About a year and a half ago, we became self-described minimalists, although it’s a lifestyle we’ve naturally gravitated toward for years. Our interest in minimalism started to increase as we’ve become more intentional in our lives and our priorities shifted. Two years ago, if we had heard the word minimalist, we would have thought 150 square foot home, owning 100 things and never spending any money. Why that might be a definition of someone’s minimalism, we were happy to learn that that didn’t have to be ours and that we got to define what minimalism meant to us and how it could make us happier and lead more fulfilling lives. We wanted to share our thoughts on what we think minimalism is, what it isn’t, how you might incorporate it into your life and the possible benefits you’ll gain along with some really great resources out there for learning more about living a minimalist lifestyle.
Joshua Becker, author of the Becoming Minimalist blog, defines minimalism as “the intentional promotion of the things we most value and the removal of everything that distracts us from it.”
Minimalism isn’t about scarcity, living without the things you really love or going without necessities. Instead, it’s getting rid of all of the unnecessary things in your life that take up room, cost you money and cause you stress so that you do have room for the things you enjoy most. It’s simplifying your lifestyle in terms of clutter, commitments, financial obligations, negative relationships, clothing and stuff in general so that you can focus on the people, relationships, goals and hobbies that you love.
Some areas in your life that you might consider minimizing and the possible gains you may see:
Owning a smaller house means a smaller purchase price, mortgage, utilities, taxes and insurance. A smaller home gives you less rooms to fill up and less of a house to maintain and fix when things break. This ultimately costs you less freeing up money to spend on things that matter more to you. You also have less stress if life goes sideways (job loss or change, illness, etc.) because you aren’t under a bunch of pressure to keep up a home that is so big.
Owning less stuff removes the clutter from your house. Less visual clutter equals less stress. Owning less stuff means you are buying less stuff which means you aren’t spending money on that stuff (and can spend it on experiences or other more important things to you) and you aren’t spending time buying that stuff (freeing you up to spend time on things and with people that are more important to you). By going through your house and getting rid of duplicates, things you don’t need and things you don’t absolutely love, you leave room in your home to fill it with the things that mean the most to you. I love the quote ‘The Best Things in Life Aren’t Things’. Our minimalist journey has led us to understand that this quote shows that there is so much more to life then owning stuff and when you own less of stuff, you have more time to spend with other people, develop relationships and enjoy experiences.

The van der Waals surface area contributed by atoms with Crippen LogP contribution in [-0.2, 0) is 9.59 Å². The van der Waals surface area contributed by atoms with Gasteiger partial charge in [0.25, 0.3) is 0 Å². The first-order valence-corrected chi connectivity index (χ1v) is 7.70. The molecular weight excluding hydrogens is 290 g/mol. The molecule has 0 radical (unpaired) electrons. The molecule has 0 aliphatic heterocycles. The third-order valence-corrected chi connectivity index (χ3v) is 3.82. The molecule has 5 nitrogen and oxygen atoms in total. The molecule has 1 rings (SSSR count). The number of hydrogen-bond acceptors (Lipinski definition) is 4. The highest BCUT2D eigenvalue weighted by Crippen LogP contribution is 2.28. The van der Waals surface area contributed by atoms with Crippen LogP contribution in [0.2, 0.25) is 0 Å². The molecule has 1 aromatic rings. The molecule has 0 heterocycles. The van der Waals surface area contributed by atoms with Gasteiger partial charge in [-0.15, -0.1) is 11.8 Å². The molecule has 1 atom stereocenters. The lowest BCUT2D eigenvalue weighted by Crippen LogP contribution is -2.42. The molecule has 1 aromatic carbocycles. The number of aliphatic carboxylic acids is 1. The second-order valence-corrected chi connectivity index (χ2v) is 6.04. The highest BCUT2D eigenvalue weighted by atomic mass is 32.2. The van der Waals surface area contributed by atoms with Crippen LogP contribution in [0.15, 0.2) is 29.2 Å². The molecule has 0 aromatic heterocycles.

Having less commitments means having the time and energy to put into the activities that are most important to you. It’s okay to say No to others and your family. Just think what it would be like if you only did things that you were super passionate about and didn’t feel like you were doing them out of obligation. You could focus on those tasks, volunteer opportunities and activities with a new sense of vigor and energy.
We are just beginning on this journey and have loved the benefits we have seen over the past few years. We have more time to do the things we want to do, spend time with the people we love and money to do the things that matter most to us like traveling, giving to others and saving for our future. The best part of minimalism is that you get to define the terms and to decide what is important to you and what is not. But we do ask that you are completely honest with yourself when making that assessment. Oftentimes you’ll realize that your big house, expensive cars, and lots of stuff aren’t worth the price of having a job you may not like that has you working many hours that take you away from your friends, family and the hobbies that you cherish.
And remember Minimalism is not a contest to see who can own the least so don’t try and compare yourself and think someone is doing ‘minimalism’ better than you. It’s also something that can change as your priorities in life change and you must reevaluate yourself occasionally on whether this pursuit is worth your time and these items are worth your money. It’s perfectly fine if one year you consider something necessary and the next year it becomes unnecessary. Developing a minimalism lifestyle is a crockpot, not a microwave. We hope you’ll start to simplify your life in 2016 and remove things that are unneeded so you have room for what you truly treasure in your life. Best of luck in this journey! Please tell us how it’s going.
P.S. We follow a number of minimalist bloggers who are much better writers than us and have been doing this much longer. The minimalist community is very supportive and we find great information and inspiration from them. We think you’ll really enjoy the following:
Becoming Minimalist – http://www.becomingminimalist.com/. Author: Joshua Becker. This blogs inspires others to live more by owning less.
Be More With Less- http://bemorewithless.com/, Author: Courtney Carver. This blog focuses on simplifying your life and really living.
The Minimalists – http://www.theminimalists.com/, Authors: Joshua Fields Millburn & Ryan Nicodemus. This blog focuses on living a meaningful life with less stuff.
Mr. Money Mustache – http://www.mrmoneymustache.com/, Author: Mr. Money Mustache (that’s what he goes by). A forty-something financially-independent retired couple who live frugally, efficiently and happily. Disclaimer: This is a more edgy blog with foul language.